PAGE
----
Inndeo, a Spanish company founded in 2016, uses Specim’s hyperspectral imaging technology to improve the quality inspection processes in the food industry by increasing automation. With this new technology, they can detect contamination and defects in the production lines and characterise different food quality parameters.
From opportunity to an industrial partner:
In 2014, Daniel Artal and Emilio J. de la Red found a business opportunity to integrate new technologies into quality inspection automation. They learned that the industry manages these duties with traditional manual labor and machine vision equipment with limited detection capabilities. So they founded Inndeo in 2016, and in 2018 started to work with hyperspectral imaging to detect more complex contamination problems.
Currently, they develop and manufacture machine vision solutions for the food industry under the INSPECTRA brand. With their approach of selecting the most appropriate technologies to solve their customer’s quality problems and automate their production processes, they have gathered a clientele consisting of large Spanish food producers, especially in the meat sector.
Replacing manual labor and old equipment with sensor fusion
Today, food producers’ main fear is losing brand image above all the costs and repercussions of quality failures. The solutions companies use in the food sector are X-ray equipment, metal detectors, and even manual operators for certain defects. There are some artificial vision machines on the market, but most of them cannot detect defects beyond a comparison of a color palette.
INSPECTRA’s advantage is their integration of different technologies, sensor fusion, to improve the detection capabilities. One of the benefits is the digitalised quality and production data from the production lines. This high amount of data allows companies to apply BI techniques to rate their providers’ quality and detect production inefficiencies to improve their productivity.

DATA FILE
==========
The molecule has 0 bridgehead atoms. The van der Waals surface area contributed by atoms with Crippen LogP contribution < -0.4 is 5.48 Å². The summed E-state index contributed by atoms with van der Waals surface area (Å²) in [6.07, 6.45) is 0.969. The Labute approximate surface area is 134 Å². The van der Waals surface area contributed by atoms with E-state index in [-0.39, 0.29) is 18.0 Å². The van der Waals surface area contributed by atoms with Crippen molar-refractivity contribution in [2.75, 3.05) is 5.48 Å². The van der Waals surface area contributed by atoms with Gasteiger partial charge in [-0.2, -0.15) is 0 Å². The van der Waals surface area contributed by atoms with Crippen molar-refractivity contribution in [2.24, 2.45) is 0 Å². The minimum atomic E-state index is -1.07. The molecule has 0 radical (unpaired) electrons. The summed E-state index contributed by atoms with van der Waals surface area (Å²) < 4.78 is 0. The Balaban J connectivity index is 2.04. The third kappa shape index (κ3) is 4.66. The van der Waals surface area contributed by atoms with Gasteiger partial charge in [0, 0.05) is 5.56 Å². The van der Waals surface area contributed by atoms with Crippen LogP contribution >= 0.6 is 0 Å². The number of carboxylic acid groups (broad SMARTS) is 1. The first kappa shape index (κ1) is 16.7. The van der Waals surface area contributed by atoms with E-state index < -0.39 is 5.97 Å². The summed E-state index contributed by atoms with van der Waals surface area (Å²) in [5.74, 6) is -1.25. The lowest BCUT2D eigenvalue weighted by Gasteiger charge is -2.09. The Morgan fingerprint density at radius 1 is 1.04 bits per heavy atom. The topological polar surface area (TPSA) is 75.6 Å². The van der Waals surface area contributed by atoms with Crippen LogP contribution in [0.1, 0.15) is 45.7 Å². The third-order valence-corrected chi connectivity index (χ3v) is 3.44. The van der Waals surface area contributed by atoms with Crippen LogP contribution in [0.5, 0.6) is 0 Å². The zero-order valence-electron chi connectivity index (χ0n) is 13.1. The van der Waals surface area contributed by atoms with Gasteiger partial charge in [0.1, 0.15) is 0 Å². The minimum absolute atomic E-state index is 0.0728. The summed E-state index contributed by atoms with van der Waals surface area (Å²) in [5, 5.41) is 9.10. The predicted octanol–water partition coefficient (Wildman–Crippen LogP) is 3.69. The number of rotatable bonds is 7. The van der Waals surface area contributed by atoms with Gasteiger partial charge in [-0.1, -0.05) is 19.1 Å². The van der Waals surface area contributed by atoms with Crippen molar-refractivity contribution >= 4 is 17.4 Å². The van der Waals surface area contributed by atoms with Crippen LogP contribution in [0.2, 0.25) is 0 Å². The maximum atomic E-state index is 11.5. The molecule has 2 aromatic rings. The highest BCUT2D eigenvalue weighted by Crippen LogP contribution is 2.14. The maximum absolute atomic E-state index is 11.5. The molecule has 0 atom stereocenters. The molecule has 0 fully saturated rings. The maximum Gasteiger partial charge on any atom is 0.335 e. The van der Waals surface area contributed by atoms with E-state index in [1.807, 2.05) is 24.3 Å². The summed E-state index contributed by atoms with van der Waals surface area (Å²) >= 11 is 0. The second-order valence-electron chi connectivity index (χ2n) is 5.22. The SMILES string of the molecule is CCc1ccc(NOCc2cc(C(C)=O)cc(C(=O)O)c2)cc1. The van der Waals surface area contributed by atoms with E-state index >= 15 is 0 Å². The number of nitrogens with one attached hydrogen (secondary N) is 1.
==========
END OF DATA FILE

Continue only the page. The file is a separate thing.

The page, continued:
Advancing from detecting defects and contamination to quality parameters
The main challenge was to choose the most suitable vision technology for each of their equipment to capture and process the images online.
Hyperspectral imaging allowed them to perform the most complex contamination detection outside the visible light spectrum. Like melted grease in the heat-sealed area of packages, it goes undetected by the human eye and other inspection technologies.
“The main reason we decided to implement hyperspectral imaging technology in our equipment was that no other technology was able to detect particular contamination and defects in the products and also characterise different quality parameters of the food”
Emilio J. de la Red, Chief Technical Innovation Officer of INSPECTRA
An added benefit was that they could classify different quality parameters from the food products with hyperspectral imaging.
The capture of hyperspectral images and the compose of chemical images requires a high load of computation. Moreover, integrating all that software in a robust machine that needs to work three shifts per day in a harsh environment was a challenge that required much hard work.
Both the use and the configuration of Specim cameras are simple in everyday life. They have the advantage of usability of a conventional camera despite being cameras with specific technology. The tricky part comes later, after the image capturing; the most challenging part is processing the images, associating the different spectral signatures, and obtaining the images in different tones according to the chemical composition.